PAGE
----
Here are Independent Clauses’ EPs of the year! The lead link takes you to a place where you can hear/purchase the EP. The quote is from our review, and the last link sends you to the full IC review. Enjoy!
7. Sunset Park – A Valley Son. “Between the distinctive, versatile vocals and the enthusiastic alt-country/roots rock instrumentation, AVS has a lot of pieces that can translate easily onto bigger and brighter stages.” (full review)
6. salt’n’long distance – Foxall. “The sort of acoustic EP that just about everyone wants to write: effortlessly catchy songs with clear, relatable lyrics that are just specific enough to be unique.” (full review)
4. S/t – Roan Yellowthorn. “Her confident alto has a unique personality and sonic profile that is the rarest of things to hear in a (chamber pop) singer. Once you’ve heard her once, you’ll know her again–and that’s rare.” (full review)
2. Cattle Ranching in the Americas, vol. 1 – Ovando. “Nate Hegyi’s vocals seem like they tumble gracefully out of his throat, while the female harmonies are similarly unadorned. Those voices carry a song of woe about the American West (are there any other type?), floating over lithe, smooth guitar fingerpicking.” (full review)
1. Cold Blood – Josiah and the Bonnevilles. “It’s a stake in the ground that establishes the outfit as one to watch: a specific vision expertly handled within the goalposts of a genre framework that people are already familiar with. … Call it alt-country, alt-folk, whatever; you’ll know what it is when you hear it. … Cold Blood EP is a remarkable first effort that shows off unique arranging skills, intriguing vocals, and strong overall songs.” (full review)
We all have a Platonic ideal of music. You can read what mine was five years ago, but it has changed since then. Now it’s something along the lines of beautiful melodies that get stuck in my head, an effortless voice, gentle acoustic guitars, storytelling lyrics, and subtle emotions.
Ovando’s “Dupuyer” gets pretty close to that Platonic ideal: Nate Hegyi’s vocals seem like they tumble gracefully out of his throat, while the female harmonies are similarly unadorned. Those voices carry a song of woe about the American West (are there any other type?), floating over lithe, smooth guitar fingerpicking.
Even though the song is spartan, it is assured and complete; the song doesn’t sound like it’s missing anything. Instead, the careful performances fill in all the spaces of the tune to make it feel full and right. “Dupuyer” feels like a Rehearsals for Departure-era Damien Jurado tune, which is a high compliment from over here.
The songs are wide-open, beautiful ballads. The guitar strum in “The Painter of Great Falls” slightly pushes the tempo forward; sonorous, legato strings push back. It frames Hegyi’s voice neatly, giving him space to tell a story. “Saskatchewan” incorporates pizzicato strings and staccato-yet-gentle vocal melodies to recall Michigan-era Sufjan Stevens; “Vigilante Cabin” sees Hegyi speed up the delivery of the vocal in the verses only to slow back down for one of the most memorable melodies of the EP in the chorus.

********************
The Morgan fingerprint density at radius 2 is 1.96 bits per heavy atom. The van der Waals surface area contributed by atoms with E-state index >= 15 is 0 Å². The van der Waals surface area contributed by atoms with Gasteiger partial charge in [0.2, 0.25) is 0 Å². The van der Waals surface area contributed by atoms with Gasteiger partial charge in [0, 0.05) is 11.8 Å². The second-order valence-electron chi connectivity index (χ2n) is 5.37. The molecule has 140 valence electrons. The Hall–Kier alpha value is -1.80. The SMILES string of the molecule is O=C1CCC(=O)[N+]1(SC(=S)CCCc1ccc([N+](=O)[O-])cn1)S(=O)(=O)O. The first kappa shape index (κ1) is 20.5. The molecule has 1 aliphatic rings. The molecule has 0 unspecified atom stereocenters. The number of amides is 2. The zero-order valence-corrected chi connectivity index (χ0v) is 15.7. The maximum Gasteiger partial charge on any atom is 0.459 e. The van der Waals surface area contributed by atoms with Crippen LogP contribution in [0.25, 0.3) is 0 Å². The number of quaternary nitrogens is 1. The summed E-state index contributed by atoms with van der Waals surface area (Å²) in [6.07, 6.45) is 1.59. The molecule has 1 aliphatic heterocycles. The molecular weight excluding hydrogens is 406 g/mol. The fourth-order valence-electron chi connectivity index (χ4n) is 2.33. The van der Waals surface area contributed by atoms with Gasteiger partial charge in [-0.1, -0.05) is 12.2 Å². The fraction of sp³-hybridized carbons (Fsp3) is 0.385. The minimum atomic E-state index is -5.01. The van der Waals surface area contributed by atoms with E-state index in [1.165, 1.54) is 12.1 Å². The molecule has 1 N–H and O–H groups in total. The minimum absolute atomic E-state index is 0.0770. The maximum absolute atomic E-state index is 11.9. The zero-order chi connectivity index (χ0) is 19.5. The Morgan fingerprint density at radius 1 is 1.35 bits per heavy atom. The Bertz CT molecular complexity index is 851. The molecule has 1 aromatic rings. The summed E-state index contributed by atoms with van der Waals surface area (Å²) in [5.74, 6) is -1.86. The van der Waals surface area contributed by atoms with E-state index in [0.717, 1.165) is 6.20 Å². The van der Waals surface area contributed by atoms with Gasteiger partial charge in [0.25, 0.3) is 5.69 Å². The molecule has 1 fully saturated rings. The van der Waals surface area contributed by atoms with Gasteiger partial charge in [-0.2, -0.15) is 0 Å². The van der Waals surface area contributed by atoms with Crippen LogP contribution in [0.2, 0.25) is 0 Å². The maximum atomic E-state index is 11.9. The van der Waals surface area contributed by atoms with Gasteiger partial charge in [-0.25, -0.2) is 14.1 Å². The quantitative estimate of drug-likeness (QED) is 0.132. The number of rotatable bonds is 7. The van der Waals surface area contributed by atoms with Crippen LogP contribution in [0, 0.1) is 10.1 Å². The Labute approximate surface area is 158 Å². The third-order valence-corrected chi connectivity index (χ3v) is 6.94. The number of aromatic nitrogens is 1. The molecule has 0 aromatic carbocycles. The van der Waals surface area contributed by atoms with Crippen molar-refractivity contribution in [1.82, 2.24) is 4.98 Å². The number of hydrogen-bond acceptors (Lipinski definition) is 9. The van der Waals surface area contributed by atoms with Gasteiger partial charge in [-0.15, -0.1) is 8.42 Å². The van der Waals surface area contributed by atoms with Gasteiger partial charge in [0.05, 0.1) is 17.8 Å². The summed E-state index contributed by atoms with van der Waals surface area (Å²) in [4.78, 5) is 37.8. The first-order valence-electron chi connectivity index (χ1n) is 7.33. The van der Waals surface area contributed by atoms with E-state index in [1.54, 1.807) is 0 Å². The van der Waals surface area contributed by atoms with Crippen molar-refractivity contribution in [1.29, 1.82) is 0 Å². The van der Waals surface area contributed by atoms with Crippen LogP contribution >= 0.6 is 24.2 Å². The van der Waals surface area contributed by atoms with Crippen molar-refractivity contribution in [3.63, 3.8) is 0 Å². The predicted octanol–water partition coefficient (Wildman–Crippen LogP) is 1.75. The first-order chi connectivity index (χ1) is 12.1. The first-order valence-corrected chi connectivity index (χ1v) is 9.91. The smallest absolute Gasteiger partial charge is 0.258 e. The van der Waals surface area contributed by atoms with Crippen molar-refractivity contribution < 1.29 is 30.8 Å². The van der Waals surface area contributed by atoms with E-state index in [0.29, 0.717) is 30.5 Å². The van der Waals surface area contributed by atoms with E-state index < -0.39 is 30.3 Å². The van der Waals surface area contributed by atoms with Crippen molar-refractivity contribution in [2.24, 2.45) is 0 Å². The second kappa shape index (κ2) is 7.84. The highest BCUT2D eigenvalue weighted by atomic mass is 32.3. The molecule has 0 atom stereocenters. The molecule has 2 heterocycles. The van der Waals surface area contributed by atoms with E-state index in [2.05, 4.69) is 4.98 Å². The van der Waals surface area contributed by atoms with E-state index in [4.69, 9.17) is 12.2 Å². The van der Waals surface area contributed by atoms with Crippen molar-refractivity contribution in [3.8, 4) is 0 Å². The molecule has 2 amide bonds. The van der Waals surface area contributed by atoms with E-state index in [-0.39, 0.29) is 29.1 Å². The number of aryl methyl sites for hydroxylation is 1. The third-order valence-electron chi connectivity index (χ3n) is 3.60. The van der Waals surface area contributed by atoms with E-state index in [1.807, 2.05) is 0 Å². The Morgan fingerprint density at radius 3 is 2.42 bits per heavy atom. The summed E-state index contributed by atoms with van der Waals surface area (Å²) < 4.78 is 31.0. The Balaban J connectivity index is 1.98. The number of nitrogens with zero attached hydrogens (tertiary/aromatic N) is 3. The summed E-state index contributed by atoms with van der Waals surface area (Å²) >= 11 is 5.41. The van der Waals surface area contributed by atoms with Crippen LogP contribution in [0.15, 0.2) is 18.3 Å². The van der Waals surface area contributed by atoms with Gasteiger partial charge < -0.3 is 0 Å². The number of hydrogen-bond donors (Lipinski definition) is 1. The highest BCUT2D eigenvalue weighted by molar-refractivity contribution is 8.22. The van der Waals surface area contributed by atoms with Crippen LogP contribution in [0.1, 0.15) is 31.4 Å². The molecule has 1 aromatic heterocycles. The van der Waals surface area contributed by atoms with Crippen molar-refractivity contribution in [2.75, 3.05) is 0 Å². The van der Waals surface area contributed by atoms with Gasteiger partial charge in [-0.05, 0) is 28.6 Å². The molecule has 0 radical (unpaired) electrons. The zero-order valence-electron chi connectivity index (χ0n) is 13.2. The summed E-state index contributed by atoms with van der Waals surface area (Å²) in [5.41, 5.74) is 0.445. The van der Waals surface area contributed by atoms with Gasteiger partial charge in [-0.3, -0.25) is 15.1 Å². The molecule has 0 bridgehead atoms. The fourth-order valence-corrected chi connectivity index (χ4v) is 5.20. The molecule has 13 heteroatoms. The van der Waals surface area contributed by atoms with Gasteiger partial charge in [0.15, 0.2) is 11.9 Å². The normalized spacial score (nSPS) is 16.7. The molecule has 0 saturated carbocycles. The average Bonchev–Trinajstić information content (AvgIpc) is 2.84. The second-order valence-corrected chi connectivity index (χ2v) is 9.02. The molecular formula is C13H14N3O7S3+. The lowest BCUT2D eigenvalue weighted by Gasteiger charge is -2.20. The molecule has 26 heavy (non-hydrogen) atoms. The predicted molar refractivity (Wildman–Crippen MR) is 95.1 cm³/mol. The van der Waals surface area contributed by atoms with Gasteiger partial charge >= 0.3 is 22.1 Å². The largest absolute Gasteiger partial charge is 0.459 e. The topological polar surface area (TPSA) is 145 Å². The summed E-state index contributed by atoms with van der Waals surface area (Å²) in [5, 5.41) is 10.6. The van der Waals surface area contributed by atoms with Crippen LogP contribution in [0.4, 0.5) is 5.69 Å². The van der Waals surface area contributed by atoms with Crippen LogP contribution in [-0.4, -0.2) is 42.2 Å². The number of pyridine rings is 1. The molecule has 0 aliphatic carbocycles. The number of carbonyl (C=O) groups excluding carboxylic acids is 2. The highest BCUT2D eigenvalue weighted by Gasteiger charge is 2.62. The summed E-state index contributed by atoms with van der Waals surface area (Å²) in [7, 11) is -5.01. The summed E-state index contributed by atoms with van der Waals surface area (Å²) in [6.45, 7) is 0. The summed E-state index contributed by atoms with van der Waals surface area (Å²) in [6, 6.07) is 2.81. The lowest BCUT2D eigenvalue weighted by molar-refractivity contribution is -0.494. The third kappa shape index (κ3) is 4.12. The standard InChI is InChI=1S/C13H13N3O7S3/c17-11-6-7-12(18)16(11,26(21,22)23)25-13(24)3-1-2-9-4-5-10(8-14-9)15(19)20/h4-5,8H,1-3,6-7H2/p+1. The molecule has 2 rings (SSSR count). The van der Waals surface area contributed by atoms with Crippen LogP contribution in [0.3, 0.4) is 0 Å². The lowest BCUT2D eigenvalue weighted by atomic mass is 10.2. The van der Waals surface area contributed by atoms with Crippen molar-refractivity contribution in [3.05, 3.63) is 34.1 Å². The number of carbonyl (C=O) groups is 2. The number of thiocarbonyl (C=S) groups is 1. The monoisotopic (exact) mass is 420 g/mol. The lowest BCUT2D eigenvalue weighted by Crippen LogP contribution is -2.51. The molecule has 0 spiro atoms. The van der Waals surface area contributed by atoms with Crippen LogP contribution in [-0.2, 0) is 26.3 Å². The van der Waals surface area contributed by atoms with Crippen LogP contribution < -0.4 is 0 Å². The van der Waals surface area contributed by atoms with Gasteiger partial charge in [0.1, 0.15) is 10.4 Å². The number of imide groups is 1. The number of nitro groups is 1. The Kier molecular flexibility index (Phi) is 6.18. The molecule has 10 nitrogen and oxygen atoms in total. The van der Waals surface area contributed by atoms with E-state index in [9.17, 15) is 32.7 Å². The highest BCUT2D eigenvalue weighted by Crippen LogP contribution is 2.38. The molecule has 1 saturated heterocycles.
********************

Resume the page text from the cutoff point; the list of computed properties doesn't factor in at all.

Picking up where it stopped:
There’s tape hiss evident throughout each of the tracks, which only serves to heighten the sense of close, intimate performance. These four songs feel like they could have been played in bunkhouses of the West by people waiting out long winters, or around campfires of people working in the summer. Yet they don’t feel self-consciously “vintage” — they feel timeless.
Aside from the music, one of the most interesting inclusions on the EP is a radio clip at the beginning of “The Painter of Great Falls” that explains in very talk-radio fashion the story of a standoff between land owners and the federal government (the likes of which we just saw in Oregon–in fact, the clip may be about the Oregon situation). Cattle Ranching doesn’t shy away from the tensions there in the West, acknowledging that trouble and hardship aren’t just historical things, but ongoing things. The story of “Dupuyer” might be in the past tense, but losing the farm is a real concern for people today. It’s this sort of engagement through storytelling of the livin’ and dyin’ out west that makes Cattle Ranching more than just pretty music.
Ovando’s Cattle Ranching in the Americas, Vol. 1 is a magnificent EP. Its four songs contain beautiful moods, strong melodies, remarkable arrangements, and evocative lyrics. Those who like slowcore music, troubadour folk, or gentle music in general will find much to love in Ovando’s work. I am already looking forward to volumes two and three.
3/25 – Missoula, MT @ VFW*
3/26 – Spokane, WA @ Organic Farm Show for KYRS Community Radio*
3/30 – Seattle, WA @ Capital Cider*
3/31 – Cottage Grove, OR @ Axe and Fiddle*
4/01 – Portland, OR @ Turn, Turn, Turn*
4/02 – Willamina, OR @ Wildwood Hotel
4/03 – Coos Bay, OR @ 7 Devils Brewing Co.
4/05 – Columbia City, WA @ Royal Room*
4/06 – Anacortes, WA @ The Brown Lantern
4/07 – Conway, WA @ Conway Muse**
4/08 – La Conner, WA @ Anelia’s Kitchen and Stage
4/09 – Winthrop, WA @ Old Schoolhouse Brewery
** Hoe and the Harrow
Stephen Carradini and Lisa Whealy write reviews of instrumental, folk, and singer/songwriter music. We write about those trying to make the next step in their careers and established artists.